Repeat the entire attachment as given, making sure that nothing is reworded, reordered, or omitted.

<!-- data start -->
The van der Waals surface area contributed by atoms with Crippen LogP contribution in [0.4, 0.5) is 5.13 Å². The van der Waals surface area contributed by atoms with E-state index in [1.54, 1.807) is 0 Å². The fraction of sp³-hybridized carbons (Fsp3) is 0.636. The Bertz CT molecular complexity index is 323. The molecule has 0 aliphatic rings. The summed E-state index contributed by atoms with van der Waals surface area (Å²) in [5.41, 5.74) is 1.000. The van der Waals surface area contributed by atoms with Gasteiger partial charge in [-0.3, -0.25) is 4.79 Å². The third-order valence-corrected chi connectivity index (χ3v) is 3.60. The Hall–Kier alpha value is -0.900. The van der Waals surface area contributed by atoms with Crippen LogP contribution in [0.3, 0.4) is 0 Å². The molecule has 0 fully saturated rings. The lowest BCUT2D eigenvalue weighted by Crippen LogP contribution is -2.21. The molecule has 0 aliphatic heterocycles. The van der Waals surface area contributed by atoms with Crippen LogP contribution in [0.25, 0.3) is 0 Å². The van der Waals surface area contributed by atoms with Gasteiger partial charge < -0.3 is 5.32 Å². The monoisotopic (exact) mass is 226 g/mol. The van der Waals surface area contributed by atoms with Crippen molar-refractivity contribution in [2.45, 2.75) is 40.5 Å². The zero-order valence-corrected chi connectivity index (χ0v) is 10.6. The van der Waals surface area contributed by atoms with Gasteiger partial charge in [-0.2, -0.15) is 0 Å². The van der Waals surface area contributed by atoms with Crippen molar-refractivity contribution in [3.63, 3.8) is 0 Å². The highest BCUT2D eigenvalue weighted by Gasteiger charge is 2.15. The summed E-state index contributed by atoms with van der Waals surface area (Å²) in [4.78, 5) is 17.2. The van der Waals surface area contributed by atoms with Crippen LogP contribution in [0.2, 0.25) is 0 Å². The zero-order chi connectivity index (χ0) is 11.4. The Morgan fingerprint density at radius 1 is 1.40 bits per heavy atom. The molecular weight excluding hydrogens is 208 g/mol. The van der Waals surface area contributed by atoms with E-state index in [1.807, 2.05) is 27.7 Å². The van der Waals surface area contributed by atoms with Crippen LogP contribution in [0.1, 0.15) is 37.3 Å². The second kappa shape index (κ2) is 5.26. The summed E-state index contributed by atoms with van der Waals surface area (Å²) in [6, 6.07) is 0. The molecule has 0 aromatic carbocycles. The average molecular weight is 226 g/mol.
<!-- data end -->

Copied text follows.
The van der Waals surface area contributed by atoms with Crippen LogP contribution in [0.4, 0.5) is 5.13 Å². The van der Waals surface area contributed by atoms with E-state index in [1.54, 1.807) is 0 Å². The fraction of sp³-hybridized carbons (Fsp3) is 0.636. The Bertz CT molecular complexity index is 323. The molecule has 0 aliphatic rings. The summed E-state index contributed by atoms with van der Waals surface area (Å²) in [5.41, 5.74) is 1.000. The van der Waals surface area contributed by atoms with Gasteiger partial charge in [-0.3, -0.25) is 4.79 Å². The third-order valence-corrected chi connectivity index (χ3v) is 3.60. The Hall–Kier alpha value is -0.900. The van der Waals surface area contributed by atoms with Crippen LogP contribution in [0.3, 0.4) is 0 Å². The molecule has 0 fully saturated rings. The lowest BCUT2D eigenvalue weighted by Crippen LogP contribution is -2.21. The molecule has 0 aliphatic heterocycles. The van der Waals surface area contributed by atoms with Crippen LogP contribution in [0.25, 0.3) is 0 Å². The van der Waals surface area contributed by atoms with Gasteiger partial charge < -0.3 is 5.32 Å². The monoisotopic (exact) mass is 226 g/mol. The van der Waals surface area contributed by atoms with Crippen molar-refractivity contribution in [2.45, 2.75) is 40.5 Å². The zero-order valence-corrected chi connectivity index (χ0v) is 10.6. The van der Waals surface area contributed by atoms with Gasteiger partial charge in [-0.2, -0.15) is 0 Å². The van der Waals surface area contributed by atoms with Crippen molar-refractivity contribution in [3.63, 3.8) is 0 Å². The highest BCUT2D eigenvalue weighted by Gasteiger charge is 2.15. The summed E-state index contributed by atoms with van der Waals surface area (Å²) in [4.78, 5) is 17.2. The van der Waals surface area contributed by atoms with Crippen LogP contribution in [0.2, 0.25) is 0 Å². The zero-order chi connectivity index (χ0) is 11.4. The Morgan fingerprint density at radius 1 is 1.40 bits per heavy atom. The molecular weight excluding hydrogens is 208 g/mol. The van der Waals surface area contributed by atoms with E-state index in [1.807, 2.05) is 27.7 Å². The van der Waals surface area contributed by atoms with Crippen LogP contribution in [0.1, 0.15) is 37.3 Å². The second kappa shape index (κ2) is 5.26. The summed E-state index contributed by atoms with van der Waals surface area (Å²) in [6, 6.07) is 0. The molecule has 0 aromatic carbocycles. The average molecular weight is 226 g/mol.